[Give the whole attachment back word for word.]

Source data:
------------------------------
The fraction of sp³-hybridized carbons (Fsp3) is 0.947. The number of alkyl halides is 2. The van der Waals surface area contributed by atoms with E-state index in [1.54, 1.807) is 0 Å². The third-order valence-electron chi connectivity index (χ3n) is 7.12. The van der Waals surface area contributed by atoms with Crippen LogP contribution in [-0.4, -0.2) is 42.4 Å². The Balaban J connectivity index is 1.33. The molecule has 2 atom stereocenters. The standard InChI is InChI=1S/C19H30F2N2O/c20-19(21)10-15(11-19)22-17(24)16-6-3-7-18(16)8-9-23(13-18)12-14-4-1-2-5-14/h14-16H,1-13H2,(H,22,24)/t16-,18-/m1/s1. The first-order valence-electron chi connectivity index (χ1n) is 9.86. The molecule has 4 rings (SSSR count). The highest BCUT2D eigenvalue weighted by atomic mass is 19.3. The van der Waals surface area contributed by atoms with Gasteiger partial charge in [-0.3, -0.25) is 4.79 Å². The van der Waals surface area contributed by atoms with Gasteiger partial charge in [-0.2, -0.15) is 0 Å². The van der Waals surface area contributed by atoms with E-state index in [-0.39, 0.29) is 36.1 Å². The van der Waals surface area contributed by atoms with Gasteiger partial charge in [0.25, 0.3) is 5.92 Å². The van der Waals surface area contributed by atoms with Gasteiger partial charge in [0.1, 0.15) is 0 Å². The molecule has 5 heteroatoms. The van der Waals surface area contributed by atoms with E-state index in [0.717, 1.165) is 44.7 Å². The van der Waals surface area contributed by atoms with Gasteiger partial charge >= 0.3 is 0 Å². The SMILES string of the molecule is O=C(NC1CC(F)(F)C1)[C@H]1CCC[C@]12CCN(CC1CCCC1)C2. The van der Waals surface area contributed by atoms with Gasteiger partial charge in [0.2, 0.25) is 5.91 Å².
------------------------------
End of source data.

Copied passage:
The fraction of sp³-hybridized carbons (Fsp3) is 0.947. The number of alkyl halides is 2. The van der Waals surface area contributed by atoms with E-state index in [1.54, 1.807) is 0 Å². The third-order valence-electron chi connectivity index (χ3n) is 7.12. The van der Waals surface area contributed by atoms with Crippen LogP contribution in [-0.4, -0.2) is 42.4 Å². The Balaban J connectivity index is 1.33. The molecule has 2 atom stereocenters. The standard InChI is InChI=1S/C19H30F2N2O/c20-19(21)10-15(11-19)22-17(24)16-6-3-7-18(16)8-9-23(13-18)12-14-4-1-2-5-14/h14-16H,1-13H2,(H,22,24)/t16-,18-/m1/s1. The first-order valence-electron chi connectivity index (χ1n) is 9.86. The molecule has 4 rings (SSSR count). The highest BCUT2D eigenvalue weighted by atomic mass is 19.3. The van der Waals surface area contributed by atoms with Gasteiger partial charge in [-0.3, -0.25) is 4.79 Å². The van der Waals surface area contributed by atoms with Gasteiger partial charge in [-0.2, -0.15) is 0 Å². The van der Waals surface area contributed by atoms with E-state index in [-0.39, 0.29) is 36.1 Å². The van der Waals surface area contributed by atoms with Gasteiger partial charge in [0.25, 0.3) is 5.92 Å². The van der Waals surface area contributed by atoms with Gasteiger partial charge in [0.1, 0.15) is 0 Å². The molecule has 5 heteroatoms. The van der Waals surface area contributed by atoms with E-state index in [0.717, 1.165) is 44.7 Å². The van der Waals surface area contributed by atoms with Gasteiger partial charge >= 0.3 is 0 Å². The SMILES string of the molecule is O=C(NC1CC(F)(F)C1)[C@H]1CCC[C@]12CCN(CC1CCCC1)C2. The van der Waals surface area contributed by atoms with Gasteiger partial charge in [0.2, 0.25) is 5.91 Å².